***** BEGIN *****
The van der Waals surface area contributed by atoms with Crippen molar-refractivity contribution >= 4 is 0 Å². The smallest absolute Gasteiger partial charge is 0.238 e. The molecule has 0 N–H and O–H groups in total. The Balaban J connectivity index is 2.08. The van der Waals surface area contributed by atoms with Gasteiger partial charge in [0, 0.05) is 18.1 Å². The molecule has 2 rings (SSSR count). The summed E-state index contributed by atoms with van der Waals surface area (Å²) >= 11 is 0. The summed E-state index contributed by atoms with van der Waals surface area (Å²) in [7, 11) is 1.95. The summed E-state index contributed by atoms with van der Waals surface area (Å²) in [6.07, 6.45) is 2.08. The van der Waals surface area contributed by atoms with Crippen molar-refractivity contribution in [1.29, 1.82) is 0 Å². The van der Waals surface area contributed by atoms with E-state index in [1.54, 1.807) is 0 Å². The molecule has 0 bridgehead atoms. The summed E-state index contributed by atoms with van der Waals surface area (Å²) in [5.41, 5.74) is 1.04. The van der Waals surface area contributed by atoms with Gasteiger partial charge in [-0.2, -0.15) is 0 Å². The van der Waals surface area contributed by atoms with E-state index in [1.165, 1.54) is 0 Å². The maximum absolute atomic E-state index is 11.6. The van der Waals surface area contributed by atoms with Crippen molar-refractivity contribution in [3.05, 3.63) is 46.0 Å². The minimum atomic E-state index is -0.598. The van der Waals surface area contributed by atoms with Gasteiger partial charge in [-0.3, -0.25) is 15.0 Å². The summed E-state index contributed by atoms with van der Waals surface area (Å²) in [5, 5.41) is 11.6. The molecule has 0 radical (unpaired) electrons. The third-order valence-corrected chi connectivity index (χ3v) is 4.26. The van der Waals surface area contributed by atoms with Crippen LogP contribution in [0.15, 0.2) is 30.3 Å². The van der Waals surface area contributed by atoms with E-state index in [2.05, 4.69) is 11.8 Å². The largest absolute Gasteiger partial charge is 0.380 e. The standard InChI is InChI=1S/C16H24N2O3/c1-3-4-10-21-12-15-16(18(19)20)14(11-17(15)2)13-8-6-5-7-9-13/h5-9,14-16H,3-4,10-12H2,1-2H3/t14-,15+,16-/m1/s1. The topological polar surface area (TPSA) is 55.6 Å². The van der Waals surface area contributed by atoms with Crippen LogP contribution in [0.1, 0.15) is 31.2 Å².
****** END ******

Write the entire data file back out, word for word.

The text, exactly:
The van der Waals surface area contributed by atoms with Crippen molar-refractivity contribution >= 4 is 0 Å². The smallest absolute Gasteiger partial charge is 0.238 e. The molecule has 0 N–H and O–H groups in total. The Balaban J connectivity index is 2.08. The van der Waals surface area contributed by atoms with Gasteiger partial charge in [0, 0.05) is 18.1 Å². The molecule has 2 rings (SSSR count). The summed E-state index contributed by atoms with van der Waals surface area (Å²) >= 11 is 0. The summed E-state index contributed by atoms with van der Waals surface area (Å²) in [7, 11) is 1.95. The summed E-state index contributed by atoms with van der Waals surface area (Å²) in [6.07, 6.45) is 2.08. The van der Waals surface area contributed by atoms with Crippen molar-refractivity contribution in [1.29, 1.82) is 0 Å². The van der Waals surface area contributed by atoms with E-state index in [1.54, 1.807) is 0 Å². The molecule has 0 bridgehead atoms. The summed E-state index contributed by atoms with van der Waals surface area (Å²) in [5.41, 5.74) is 1.04. The van der Waals surface area contributed by atoms with Gasteiger partial charge in [-0.2, -0.15) is 0 Å². The van der Waals surface area contributed by atoms with E-state index in [1.165, 1.54) is 0 Å². The maximum absolute atomic E-state index is 11.6. The van der Waals surface area contributed by atoms with Crippen molar-refractivity contribution in [3.05, 3.63) is 46.0 Å². The minimum atomic E-state index is -0.598. The van der Waals surface area contributed by atoms with Gasteiger partial charge in [-0.3, -0.25) is 15.0 Å². The summed E-state index contributed by atoms with van der Waals surface area (Å²) in [5, 5.41) is 11.6. The molecule has 0 radical (unpaired) electrons. The third-order valence-corrected chi connectivity index (χ3v) is 4.26. The van der Waals surface area contributed by atoms with Crippen LogP contribution in [0.15, 0.2) is 30.3 Å². The van der Waals surface area contributed by atoms with E-state index in [2.05, 4.69) is 11.8 Å². The largest absolute Gasteiger partial charge is 0.380 e. The standard InChI is InChI=1S/C16H24N2O3/c1-3-4-10-21-12-15-16(18(19)20)14(11-17(15)2)13-8-6-5-7-9-13/h5-9,14-16H,3-4,10-12H2,1-2H3/t14-,15+,16-/m1/s1. The topological polar surface area (TPSA) is 55.6 Å². The van der Waals surface area contributed by atoms with Crippen LogP contribution in [0.1, 0.15) is 31.2 Å².